It is very hard for me to believe that my kids will be graduating from grammar school next week. Actually, the school does not refer to it as graduation; they refer to it as “moving up.” G, P, and M are going to middle school and I am already seeing signs of the changes that they kids they associate with are going through; and not all of those signs point to moving up; some point to moving down.
My wife and I have always been very active in our school community. There are two classes per grade at the school where our kids attend and since we have triplets we have become very familiar with all of the kids in their grade. In the younger years, everyone played with everyone. As the kids matured, little cliques formed and now kids are starting to pick on each other. Some are getting to that unfortunate point where they start showing their supposed dominance over each other by picking on the flaws or perceived weaknesses in others.
I wish I could stop it but I know everyone goes through it; either on the giving end or the receiving end (when I was young, I was in the later group). My children are good children. They are kind to others, respectful of their teachers, and good students. From a parent’s perspective, they have few weaknesses.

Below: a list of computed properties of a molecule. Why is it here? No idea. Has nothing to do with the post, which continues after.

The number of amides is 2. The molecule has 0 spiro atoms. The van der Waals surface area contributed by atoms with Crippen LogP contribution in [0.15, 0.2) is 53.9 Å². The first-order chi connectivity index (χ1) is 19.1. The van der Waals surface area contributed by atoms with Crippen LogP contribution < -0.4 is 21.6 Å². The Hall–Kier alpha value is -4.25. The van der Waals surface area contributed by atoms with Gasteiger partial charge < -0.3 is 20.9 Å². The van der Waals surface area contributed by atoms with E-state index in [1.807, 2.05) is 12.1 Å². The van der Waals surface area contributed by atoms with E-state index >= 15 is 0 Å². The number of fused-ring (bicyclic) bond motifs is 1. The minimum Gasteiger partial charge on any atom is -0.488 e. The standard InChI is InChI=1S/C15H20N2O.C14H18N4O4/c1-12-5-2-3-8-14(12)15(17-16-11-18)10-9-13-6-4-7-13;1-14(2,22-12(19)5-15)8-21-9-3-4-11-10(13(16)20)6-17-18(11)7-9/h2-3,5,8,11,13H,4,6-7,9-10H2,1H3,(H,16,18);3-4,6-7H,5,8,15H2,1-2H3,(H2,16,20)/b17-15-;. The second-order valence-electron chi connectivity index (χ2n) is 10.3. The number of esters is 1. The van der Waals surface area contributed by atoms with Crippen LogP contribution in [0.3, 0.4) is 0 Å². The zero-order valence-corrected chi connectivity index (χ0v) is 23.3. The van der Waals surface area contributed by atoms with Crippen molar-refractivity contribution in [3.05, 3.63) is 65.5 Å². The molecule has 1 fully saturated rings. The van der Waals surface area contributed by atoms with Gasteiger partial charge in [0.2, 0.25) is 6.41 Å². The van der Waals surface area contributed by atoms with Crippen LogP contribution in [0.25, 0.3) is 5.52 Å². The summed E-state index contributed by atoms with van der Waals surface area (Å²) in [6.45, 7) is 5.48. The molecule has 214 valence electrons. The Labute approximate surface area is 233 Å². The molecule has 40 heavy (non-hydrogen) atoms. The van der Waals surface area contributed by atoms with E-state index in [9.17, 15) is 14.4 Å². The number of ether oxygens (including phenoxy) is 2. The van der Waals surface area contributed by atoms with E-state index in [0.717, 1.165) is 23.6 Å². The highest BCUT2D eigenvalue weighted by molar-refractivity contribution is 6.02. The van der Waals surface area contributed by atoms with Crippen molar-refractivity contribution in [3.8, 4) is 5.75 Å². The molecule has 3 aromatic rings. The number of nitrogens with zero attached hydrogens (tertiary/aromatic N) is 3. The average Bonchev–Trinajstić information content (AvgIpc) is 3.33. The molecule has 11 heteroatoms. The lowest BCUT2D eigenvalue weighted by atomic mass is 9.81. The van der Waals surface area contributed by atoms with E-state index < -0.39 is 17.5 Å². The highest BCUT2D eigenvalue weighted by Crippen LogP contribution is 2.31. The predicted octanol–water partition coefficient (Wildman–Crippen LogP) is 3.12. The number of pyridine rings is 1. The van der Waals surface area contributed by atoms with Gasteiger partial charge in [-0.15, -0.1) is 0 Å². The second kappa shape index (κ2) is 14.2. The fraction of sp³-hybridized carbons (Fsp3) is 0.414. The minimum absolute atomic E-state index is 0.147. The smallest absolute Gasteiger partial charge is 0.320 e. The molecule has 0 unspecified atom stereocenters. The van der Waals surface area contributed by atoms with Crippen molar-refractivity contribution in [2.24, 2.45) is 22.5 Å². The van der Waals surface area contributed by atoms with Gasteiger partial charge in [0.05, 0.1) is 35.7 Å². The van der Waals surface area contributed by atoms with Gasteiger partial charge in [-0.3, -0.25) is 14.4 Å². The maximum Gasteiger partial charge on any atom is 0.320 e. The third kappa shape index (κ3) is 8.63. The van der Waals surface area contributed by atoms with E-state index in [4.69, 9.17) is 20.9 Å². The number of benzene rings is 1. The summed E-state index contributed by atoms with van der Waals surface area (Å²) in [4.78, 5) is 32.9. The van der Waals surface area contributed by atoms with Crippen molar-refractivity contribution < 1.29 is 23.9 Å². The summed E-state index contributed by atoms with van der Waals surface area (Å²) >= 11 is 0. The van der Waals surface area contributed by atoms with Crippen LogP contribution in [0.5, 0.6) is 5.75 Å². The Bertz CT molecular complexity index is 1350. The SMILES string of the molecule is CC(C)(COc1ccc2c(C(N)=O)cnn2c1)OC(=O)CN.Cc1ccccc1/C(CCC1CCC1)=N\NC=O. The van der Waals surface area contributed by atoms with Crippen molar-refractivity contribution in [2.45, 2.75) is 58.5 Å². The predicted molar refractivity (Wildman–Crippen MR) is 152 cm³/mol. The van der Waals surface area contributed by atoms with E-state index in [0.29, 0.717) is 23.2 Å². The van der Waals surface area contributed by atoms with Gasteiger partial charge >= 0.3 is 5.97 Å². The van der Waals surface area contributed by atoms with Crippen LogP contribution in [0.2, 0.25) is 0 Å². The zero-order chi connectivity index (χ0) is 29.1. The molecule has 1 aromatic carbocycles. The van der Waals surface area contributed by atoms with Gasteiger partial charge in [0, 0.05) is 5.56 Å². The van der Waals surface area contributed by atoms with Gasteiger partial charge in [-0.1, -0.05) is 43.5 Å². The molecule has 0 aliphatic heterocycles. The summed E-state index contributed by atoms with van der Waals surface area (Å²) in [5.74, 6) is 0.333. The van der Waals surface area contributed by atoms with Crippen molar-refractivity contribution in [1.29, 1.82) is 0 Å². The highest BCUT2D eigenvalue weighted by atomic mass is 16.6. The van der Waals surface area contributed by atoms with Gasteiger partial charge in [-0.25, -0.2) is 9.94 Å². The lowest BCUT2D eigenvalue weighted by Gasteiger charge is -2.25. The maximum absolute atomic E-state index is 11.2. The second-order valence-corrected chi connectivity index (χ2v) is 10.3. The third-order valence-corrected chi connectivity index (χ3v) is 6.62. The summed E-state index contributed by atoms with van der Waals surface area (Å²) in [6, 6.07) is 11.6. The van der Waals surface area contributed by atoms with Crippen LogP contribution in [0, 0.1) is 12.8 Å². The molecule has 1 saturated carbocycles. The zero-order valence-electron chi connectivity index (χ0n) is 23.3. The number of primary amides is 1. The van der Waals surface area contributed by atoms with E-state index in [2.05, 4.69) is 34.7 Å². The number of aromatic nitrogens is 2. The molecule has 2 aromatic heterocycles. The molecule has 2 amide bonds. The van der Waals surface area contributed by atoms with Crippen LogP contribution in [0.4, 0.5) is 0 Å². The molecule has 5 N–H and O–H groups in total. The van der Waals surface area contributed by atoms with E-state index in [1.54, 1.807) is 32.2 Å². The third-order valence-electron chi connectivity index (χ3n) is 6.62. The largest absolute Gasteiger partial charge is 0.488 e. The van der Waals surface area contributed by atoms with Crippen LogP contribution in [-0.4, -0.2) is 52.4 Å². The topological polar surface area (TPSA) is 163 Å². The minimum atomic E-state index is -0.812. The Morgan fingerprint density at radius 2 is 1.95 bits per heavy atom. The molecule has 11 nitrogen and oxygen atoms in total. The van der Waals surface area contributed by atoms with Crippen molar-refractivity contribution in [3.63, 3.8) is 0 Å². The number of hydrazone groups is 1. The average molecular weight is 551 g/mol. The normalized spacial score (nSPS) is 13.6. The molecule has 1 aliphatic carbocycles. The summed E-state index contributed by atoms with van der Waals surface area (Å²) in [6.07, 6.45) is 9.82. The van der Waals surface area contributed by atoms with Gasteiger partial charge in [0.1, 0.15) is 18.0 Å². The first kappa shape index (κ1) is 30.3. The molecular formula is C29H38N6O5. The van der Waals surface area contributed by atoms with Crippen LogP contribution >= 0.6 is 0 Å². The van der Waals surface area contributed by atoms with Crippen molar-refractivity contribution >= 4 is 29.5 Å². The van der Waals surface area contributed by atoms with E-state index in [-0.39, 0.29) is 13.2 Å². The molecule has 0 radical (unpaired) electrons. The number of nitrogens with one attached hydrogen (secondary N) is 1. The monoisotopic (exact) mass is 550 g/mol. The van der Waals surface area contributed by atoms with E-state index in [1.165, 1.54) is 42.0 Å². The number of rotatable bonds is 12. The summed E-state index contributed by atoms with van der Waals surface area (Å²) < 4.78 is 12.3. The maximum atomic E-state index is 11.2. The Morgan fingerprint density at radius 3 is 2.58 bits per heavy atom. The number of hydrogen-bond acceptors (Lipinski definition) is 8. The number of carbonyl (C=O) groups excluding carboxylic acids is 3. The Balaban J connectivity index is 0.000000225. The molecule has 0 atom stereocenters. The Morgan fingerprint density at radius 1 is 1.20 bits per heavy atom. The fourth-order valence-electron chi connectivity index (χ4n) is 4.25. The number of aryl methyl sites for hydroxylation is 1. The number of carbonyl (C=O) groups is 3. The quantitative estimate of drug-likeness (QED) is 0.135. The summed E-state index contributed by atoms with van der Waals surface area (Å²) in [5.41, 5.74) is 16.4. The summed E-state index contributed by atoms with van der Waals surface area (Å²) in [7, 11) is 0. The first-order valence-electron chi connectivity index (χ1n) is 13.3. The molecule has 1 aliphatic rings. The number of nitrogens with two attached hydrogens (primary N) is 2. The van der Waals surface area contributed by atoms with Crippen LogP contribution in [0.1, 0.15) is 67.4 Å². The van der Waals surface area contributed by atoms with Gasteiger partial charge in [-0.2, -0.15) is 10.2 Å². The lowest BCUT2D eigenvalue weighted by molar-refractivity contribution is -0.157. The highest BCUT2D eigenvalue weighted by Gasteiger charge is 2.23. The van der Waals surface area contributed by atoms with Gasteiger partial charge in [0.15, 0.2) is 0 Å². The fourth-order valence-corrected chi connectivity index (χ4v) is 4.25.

Recently, though, an event happened which broke my heart. My son came home and told my wife that a friend told him that another friend said that he (my son) was gay. My heart was not broken at the prospect of my son being gay; my son will be who he was born to be. I know he does not show an interest in athletics and in that regard, he is just like me. He’s into art, music, and even took a dance class a few years ago (unfortunately for him he dances as well as I do). No, my heart did not break at the accusation; my heart broke at the prospect that another child – whom my son considers a friend – could have hurt his feelings.
My son did not seem overly upset by this. I would love to believe that it’s no big deal to him because he does not look upon the accusation of being gay as a bad thing. That said he is only 11 and I am not sure how much he fully comprehends heterosexuality let alone homosexuality. When my wife dug a little deeper he said to her that he did not believe someone he considers his friend would say anything bad about him.
I know that this is the first of many accusations that will be thrown at all of my children as they enter a new phase of their lives. Importantly, though, we as parents need to do the following:
- Teach our children how valuable they are and how special they are so that their own self-esteem and self-confidence can form a shield to deflect the negativity of others.
- Teach our children that other people are valuable and not to fall into the trap of building up one’s self image by attacking that of another.
- Teach our children to be kind and accepting of all others – regardless of our differences – because when we do that en masse our world will become a better place for all.
I know that if we provide these tools to our children they will be better for it. They will come through the hell that is middle school stronger than when they entered. As a parent, though, you never want to see your children get hurt either physically or emotionally. We would love to be the shield that prevents them from getting hurt; however, I know the best we can do is to give them the right tools to create their own.